When asked why this suit was different from Sony’s case, the counsel representing the RIAA and the MPAA said that Sony had no way to prevent unauthorized copying on VCRs, but that Morpheus and Grokster, the two file sharing networks named in the suit, could apply the filters.
This is not technically true. Sony could have placed a file listing every piece of copyrighted work in existence on every VHS device and made it impossible to copy them. However this would have made the product economically impossible. But that’s what the RIAA is now asking the file sharers to do now. And we don’t think a court will impose a sanction on file sharing networks that makes it economically infeasible to carry out their business.
We don’t want to tempt fate, or pre-judge the Courts, but our guess is that the File sharing networks, in one way or another, will remain in business for some many years yet to come, so it is the other direction, that of co-existence that has become more interesting this week.
Previously media reporting almost solely focused on the unimaginative approach to file sharing that the RIAA has offered – extinguish it, don’t negotiate with it – but these other events seem to see the networks themselves growing up and beginning to realize that if they are to have a place in the universe, then they need to do some of the thinking to create a use for them and at the same time put an eventual end to illegal copying.
The DCIA is backed by Kazaa parent Sharman Networks, and its close ally Altnet and its new business model projection may have some legs. Take a look at the P2P Music models presentation at http://www.dcia.info.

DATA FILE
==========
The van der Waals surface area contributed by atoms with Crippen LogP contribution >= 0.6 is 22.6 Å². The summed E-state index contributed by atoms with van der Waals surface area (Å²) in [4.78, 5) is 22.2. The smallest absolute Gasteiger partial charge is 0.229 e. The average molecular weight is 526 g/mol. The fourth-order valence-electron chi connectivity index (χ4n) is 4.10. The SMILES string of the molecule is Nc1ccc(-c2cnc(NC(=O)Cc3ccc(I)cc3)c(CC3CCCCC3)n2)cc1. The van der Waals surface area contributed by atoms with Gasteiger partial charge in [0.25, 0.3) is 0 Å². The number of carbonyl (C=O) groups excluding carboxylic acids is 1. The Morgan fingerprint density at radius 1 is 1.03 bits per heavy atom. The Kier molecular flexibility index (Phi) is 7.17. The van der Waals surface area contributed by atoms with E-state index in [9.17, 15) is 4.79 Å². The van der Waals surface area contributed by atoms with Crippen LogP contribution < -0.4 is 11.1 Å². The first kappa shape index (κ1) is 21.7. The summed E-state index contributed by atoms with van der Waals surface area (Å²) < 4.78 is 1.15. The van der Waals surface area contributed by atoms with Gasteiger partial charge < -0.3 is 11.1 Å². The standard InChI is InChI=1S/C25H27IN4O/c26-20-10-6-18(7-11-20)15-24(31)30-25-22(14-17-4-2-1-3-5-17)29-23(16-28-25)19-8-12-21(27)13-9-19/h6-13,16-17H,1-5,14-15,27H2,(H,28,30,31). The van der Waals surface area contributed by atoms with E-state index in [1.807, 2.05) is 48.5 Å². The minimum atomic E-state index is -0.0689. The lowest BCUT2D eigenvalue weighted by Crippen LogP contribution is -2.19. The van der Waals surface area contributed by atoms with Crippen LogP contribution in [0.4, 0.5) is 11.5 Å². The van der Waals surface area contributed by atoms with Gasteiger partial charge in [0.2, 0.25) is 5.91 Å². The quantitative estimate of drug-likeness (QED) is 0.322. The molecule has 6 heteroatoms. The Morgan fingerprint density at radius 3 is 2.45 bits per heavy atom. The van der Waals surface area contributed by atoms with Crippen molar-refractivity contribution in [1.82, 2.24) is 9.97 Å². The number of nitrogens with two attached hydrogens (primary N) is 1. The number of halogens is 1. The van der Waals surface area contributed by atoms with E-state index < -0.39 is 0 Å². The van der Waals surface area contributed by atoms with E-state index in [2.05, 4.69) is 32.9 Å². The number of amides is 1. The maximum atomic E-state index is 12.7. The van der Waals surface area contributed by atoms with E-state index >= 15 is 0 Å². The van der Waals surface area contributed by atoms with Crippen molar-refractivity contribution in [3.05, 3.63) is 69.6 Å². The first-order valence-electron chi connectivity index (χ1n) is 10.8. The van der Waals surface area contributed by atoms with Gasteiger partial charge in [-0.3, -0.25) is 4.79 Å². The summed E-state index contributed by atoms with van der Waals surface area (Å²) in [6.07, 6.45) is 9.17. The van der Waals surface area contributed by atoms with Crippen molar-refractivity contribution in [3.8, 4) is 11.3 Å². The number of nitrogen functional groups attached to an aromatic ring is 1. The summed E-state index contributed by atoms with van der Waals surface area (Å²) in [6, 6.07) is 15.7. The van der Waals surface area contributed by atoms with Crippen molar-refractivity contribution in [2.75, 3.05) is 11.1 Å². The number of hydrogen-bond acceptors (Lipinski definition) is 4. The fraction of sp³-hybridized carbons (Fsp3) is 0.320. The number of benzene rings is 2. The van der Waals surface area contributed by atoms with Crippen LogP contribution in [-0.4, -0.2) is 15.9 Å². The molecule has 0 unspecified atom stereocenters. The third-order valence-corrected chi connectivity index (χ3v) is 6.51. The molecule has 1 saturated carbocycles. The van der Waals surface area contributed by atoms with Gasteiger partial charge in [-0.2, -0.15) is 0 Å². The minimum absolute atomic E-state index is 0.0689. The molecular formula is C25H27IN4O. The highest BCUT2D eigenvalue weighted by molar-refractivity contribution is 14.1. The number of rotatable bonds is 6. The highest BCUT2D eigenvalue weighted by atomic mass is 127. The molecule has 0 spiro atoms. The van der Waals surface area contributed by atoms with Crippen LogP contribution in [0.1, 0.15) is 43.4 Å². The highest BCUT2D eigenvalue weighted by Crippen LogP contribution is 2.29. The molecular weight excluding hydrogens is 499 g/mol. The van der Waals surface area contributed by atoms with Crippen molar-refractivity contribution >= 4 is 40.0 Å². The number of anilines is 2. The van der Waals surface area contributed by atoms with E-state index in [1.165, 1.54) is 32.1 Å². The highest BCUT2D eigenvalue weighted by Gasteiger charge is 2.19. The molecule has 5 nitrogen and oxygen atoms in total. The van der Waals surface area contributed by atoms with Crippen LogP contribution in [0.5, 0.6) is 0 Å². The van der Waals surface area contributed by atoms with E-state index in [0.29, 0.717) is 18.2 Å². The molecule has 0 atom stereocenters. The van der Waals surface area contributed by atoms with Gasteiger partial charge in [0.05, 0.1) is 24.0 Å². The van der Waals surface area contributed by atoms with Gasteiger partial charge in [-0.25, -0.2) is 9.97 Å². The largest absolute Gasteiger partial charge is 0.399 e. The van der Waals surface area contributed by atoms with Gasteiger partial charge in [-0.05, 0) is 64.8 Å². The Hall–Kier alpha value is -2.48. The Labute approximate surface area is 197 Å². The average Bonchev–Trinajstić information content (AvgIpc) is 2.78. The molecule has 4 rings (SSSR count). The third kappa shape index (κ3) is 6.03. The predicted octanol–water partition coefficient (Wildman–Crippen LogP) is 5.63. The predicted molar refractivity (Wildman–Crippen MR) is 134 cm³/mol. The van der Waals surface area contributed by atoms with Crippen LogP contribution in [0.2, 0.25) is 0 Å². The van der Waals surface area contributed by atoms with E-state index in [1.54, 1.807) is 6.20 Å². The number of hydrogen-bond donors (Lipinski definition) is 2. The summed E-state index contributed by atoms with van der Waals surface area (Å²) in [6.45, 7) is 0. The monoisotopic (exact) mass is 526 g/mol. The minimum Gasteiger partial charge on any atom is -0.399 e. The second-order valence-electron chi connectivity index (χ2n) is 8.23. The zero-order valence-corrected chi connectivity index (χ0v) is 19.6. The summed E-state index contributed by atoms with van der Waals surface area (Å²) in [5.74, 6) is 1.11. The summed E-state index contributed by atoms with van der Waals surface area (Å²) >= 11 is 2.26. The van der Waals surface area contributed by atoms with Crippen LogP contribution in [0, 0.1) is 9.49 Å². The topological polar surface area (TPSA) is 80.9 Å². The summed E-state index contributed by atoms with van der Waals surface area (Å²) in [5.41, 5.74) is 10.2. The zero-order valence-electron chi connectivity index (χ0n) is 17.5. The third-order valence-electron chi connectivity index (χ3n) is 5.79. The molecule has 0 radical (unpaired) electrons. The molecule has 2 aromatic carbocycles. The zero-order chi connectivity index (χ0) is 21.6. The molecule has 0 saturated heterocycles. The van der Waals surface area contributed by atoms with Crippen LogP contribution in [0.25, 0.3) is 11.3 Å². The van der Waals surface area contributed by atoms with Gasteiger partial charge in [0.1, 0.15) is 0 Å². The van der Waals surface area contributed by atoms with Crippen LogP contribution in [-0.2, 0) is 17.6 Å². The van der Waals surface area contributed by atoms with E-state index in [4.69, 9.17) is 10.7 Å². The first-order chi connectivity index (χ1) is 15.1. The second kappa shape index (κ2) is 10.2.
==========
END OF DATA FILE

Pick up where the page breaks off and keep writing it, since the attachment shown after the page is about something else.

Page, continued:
It begins its pitch acknowledging that sales of CDs are going down at 2.1 per cent per year and yet it should be going up in line at least with US Gross Domestic Product, at around 2.7 per cent - a discrepancy of 4.8 per cent. It asks why the music industry is resisting overtures from P2P networks and yet encouraging online music services and asks why the RIAA hasn’t courted a marketplace that has 80 million active music lovers. Embracing it would lead to sales going up by 10 per cent per annum for the next four years, the presentation says.
What the DCIA wants to see happen is that Digital Rights Managed files are made available over the file sharing networks for purchase, that they could have pride of place in a file sharing environment a little like paid advertisements on Google are the first that anyone sees.
Initially, customers would buy these by credit card billing which is already in place at the file sharing networks, then later through their phone bills or better still their monthly ISP charges for convenience. In this environment, presumably with a cut going to the delivering network, the file sharers would promote the benefits of legitimacy and quality of content to users and the result would be 600 million legitimate paid downloads a month rising to 1.7 billion representing $900 million a month.